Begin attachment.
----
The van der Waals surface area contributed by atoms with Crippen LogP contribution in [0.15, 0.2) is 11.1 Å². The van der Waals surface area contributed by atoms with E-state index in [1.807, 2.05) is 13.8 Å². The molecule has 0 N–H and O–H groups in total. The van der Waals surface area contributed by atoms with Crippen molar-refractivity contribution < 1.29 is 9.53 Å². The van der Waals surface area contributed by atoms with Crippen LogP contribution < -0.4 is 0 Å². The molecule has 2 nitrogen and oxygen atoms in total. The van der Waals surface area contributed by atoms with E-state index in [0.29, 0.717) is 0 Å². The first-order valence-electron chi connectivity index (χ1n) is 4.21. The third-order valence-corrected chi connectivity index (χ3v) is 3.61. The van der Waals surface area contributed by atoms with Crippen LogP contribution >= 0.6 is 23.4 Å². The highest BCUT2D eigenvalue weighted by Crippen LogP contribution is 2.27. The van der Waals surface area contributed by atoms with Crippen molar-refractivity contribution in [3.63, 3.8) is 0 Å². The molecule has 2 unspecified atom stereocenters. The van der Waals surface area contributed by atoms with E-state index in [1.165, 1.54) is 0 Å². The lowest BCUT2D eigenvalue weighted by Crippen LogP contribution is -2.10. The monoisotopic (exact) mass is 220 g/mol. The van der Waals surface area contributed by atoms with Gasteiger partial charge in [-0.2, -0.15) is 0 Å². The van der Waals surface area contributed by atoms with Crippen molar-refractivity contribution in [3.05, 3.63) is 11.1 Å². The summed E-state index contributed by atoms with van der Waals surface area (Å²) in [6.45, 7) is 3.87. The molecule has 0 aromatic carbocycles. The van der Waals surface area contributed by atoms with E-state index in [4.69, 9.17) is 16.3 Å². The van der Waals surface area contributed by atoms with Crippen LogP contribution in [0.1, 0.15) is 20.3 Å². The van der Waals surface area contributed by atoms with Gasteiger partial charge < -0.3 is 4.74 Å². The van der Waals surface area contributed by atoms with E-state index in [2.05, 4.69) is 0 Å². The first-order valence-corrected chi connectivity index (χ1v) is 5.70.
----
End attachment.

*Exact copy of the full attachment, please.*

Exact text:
The van der Waals surface area contributed by atoms with Crippen LogP contribution in [0.15, 0.2) is 11.1 Å². The van der Waals surface area contributed by atoms with E-state index in [1.807, 2.05) is 13.8 Å². The molecule has 0 N–H and O–H groups in total. The van der Waals surface area contributed by atoms with Crippen molar-refractivity contribution < 1.29 is 9.53 Å². The van der Waals surface area contributed by atoms with Crippen LogP contribution < -0.4 is 0 Å². The molecule has 2 nitrogen and oxygen atoms in total. The van der Waals surface area contributed by atoms with E-state index in [0.29, 0.717) is 0 Å². The first-order valence-electron chi connectivity index (χ1n) is 4.21. The third-order valence-corrected chi connectivity index (χ3v) is 3.61. The van der Waals surface area contributed by atoms with Crippen LogP contribution >= 0.6 is 23.4 Å². The highest BCUT2D eigenvalue weighted by Crippen LogP contribution is 2.27. The van der Waals surface area contributed by atoms with Crippen molar-refractivity contribution in [3.63, 3.8) is 0 Å². The molecule has 2 unspecified atom stereocenters. The van der Waals surface area contributed by atoms with E-state index in [1.165, 1.54) is 0 Å². The lowest BCUT2D eigenvalue weighted by Crippen LogP contribution is -2.10. The monoisotopic (exact) mass is 220 g/mol. The van der Waals surface area contributed by atoms with Gasteiger partial charge in [-0.2, -0.15) is 0 Å². The van der Waals surface area contributed by atoms with Crippen molar-refractivity contribution in [3.05, 3.63) is 11.1 Å². The summed E-state index contributed by atoms with van der Waals surface area (Å²) in [6.45, 7) is 3.87. The molecule has 0 aromatic carbocycles. The van der Waals surface area contributed by atoms with E-state index in [4.69, 9.17) is 16.3 Å². The van der Waals surface area contributed by atoms with Crippen LogP contribution in [0.1, 0.15) is 20.3 Å². The van der Waals surface area contributed by atoms with Gasteiger partial charge < -0.3 is 4.74 Å². The van der Waals surface area contributed by atoms with E-state index in [2.05, 4.69) is 0 Å². The first-order valence-corrected chi connectivity index (χ1v) is 5.70.